Is it possible that psychological trauma that your grandparents suffered long before you were born could have been passed down through generations to reappear as mental health issues that afflict you?
New experimental research by a team of investigators in Canada and Italy suggests the answer is yes. Mental health problems can be a legacy of a past generation’s trauma, encoded in the genome and inherited by future generations. But the same study finds that we may not need to be condemned to this fate; animal experiments find that a common drug has the potential to erase the inherited “biological memories” of psychological trauma.
What Is Epigenetics?
The genetic code we inherit cannot be changed by experiences in life, but whether or not a certain gene is read out or remains locked up is regulated by molecular markers that earmark which genetic sequences of DNA become activated. Those molecular markers can be influenced by life experience, and through this process called “epigenetics,” certain gene sequences that we inherit can be “redacted” or “highlighted” to modify which genes go to work in our bodies.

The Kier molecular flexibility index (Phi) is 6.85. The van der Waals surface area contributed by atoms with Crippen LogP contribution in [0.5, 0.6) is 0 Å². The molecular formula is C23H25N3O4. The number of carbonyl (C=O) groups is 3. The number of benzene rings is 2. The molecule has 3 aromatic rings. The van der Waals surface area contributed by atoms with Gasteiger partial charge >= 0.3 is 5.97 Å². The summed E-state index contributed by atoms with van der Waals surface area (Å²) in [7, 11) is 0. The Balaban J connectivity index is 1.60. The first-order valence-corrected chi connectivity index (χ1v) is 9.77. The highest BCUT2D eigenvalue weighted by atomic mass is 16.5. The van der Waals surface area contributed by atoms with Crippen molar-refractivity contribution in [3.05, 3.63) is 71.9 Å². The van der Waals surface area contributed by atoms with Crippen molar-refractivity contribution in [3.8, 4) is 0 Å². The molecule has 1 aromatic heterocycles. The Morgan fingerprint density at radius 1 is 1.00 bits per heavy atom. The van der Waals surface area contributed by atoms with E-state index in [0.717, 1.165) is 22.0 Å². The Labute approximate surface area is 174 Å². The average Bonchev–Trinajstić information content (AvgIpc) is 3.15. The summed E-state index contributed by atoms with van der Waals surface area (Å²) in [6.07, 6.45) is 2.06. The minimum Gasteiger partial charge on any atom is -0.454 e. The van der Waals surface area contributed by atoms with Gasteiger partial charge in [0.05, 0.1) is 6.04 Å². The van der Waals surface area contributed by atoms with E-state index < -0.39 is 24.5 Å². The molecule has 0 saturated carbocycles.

The purpose of this epigenetic regulation is to fine-tune DNA readout to optimize our abilities for success in the environment we encounter. But those epigenetic markers can be passed down to future generations. Since a particular epigenetic modification helped the parents survive and pass on their genes, that alteration may confer an advantage to their progeny, too.
What the Study Found
In this new study, researchers removed mouse pups from their mothers one day after birth and placed them with a new female mouse whose own pups had just been removed. This procedure of fostering the offspring with an adopted new mother was repeated every day for four days. Previous research with this well-established model confirms that there were no differences in maternal care or feeding by the surrogate lactating females, but the early life stress has adverse effects on the pups that were separated from their biological mother.
As expected, in the new study, pups experiencing this early life stress developed enhanced pain sensitivity and increased hyperventilation, both of which are regarded as defensive responses to stress. These changes can be assessed quantitatively, by measuring the mouse’s pain threshold and hyperventilation.
Pain threshold is tested harmlessly by mild probing with fibers of calibrated stiffness or by shining a focused light beam on the mouse’s paw, raising the temperature gradually until the mouse flicks its paw away. Hyperventilation is assessed by measuring respiration rate upon raising the concentration of carbon dioxide in the air. When carbon dioxide levels increase, normal mice begin breathing more rapidly, but mice that had experienced early life stress respond by hyperventilation beyond normal levels.